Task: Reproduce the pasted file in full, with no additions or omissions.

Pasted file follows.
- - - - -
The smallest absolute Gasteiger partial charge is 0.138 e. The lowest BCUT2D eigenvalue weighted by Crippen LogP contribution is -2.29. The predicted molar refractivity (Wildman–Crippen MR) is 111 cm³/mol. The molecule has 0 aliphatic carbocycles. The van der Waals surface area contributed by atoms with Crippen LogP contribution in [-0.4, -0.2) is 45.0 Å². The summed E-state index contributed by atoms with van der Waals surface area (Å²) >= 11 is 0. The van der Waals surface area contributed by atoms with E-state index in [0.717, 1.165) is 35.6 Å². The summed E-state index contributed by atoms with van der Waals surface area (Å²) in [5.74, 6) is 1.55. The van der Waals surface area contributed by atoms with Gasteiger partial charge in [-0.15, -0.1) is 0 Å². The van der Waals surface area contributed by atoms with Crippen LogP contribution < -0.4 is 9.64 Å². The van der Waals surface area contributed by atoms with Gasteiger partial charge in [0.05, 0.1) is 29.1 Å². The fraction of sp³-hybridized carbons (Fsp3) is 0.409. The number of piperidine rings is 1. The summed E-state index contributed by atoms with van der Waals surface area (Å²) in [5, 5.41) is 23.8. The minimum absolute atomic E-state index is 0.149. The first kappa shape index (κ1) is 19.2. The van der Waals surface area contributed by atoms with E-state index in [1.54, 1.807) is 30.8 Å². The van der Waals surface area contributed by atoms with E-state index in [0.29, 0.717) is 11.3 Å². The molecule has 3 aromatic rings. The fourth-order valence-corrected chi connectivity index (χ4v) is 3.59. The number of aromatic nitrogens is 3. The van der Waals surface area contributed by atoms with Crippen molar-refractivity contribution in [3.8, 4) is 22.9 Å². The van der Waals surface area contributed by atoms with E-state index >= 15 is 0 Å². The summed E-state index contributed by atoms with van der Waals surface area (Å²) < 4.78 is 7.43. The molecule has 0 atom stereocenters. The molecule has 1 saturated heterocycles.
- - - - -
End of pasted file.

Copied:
The smallest absolute Gasteiger partial charge is 0.138 e. The lowest BCUT2D eigenvalue weighted by Crippen LogP contribution is -2.29. The predicted molar refractivity (Wildman–Crippen MR) is 111 cm³/mol. The molecule has 0 aliphatic carbocycles. The van der Waals surface area contributed by atoms with Crippen LogP contribution in [-0.4, -0.2) is 45.0 Å². The summed E-state index contributed by atoms with van der Waals surface area (Å²) >= 11 is 0. The van der Waals surface area contributed by atoms with E-state index in [0.717, 1.165) is 35.6 Å². The summed E-state index contributed by atoms with van der Waals surface area (Å²) in [5.74, 6) is 1.55. The van der Waals surface area contributed by atoms with Gasteiger partial charge in [-0.15, -0.1) is 0 Å². The van der Waals surface area contributed by atoms with Crippen LogP contribution < -0.4 is 9.64 Å². The van der Waals surface area contributed by atoms with Gasteiger partial charge in [0.05, 0.1) is 29.1 Å². The fraction of sp³-hybridized carbons (Fsp3) is 0.409. The number of piperidine rings is 1. The summed E-state index contributed by atoms with van der Waals surface area (Å²) in [5, 5.41) is 23.8. The minimum absolute atomic E-state index is 0.149. The first kappa shape index (κ1) is 19.2. The van der Waals surface area contributed by atoms with E-state index in [1.54, 1.807) is 30.8 Å². The van der Waals surface area contributed by atoms with E-state index in [0.29, 0.717) is 11.3 Å². The molecule has 3 aromatic rings. The fourth-order valence-corrected chi connectivity index (χ4v) is 3.59. The number of aromatic nitrogens is 3. The van der Waals surface area contributed by atoms with Crippen molar-refractivity contribution in [3.8, 4) is 22.9 Å². The van der Waals surface area contributed by atoms with E-state index >= 15 is 0 Å². The summed E-state index contributed by atoms with van der Waals surface area (Å²) < 4.78 is 7.43. The molecule has 0 atom stereocenters. The molecule has 1 saturated heterocycles.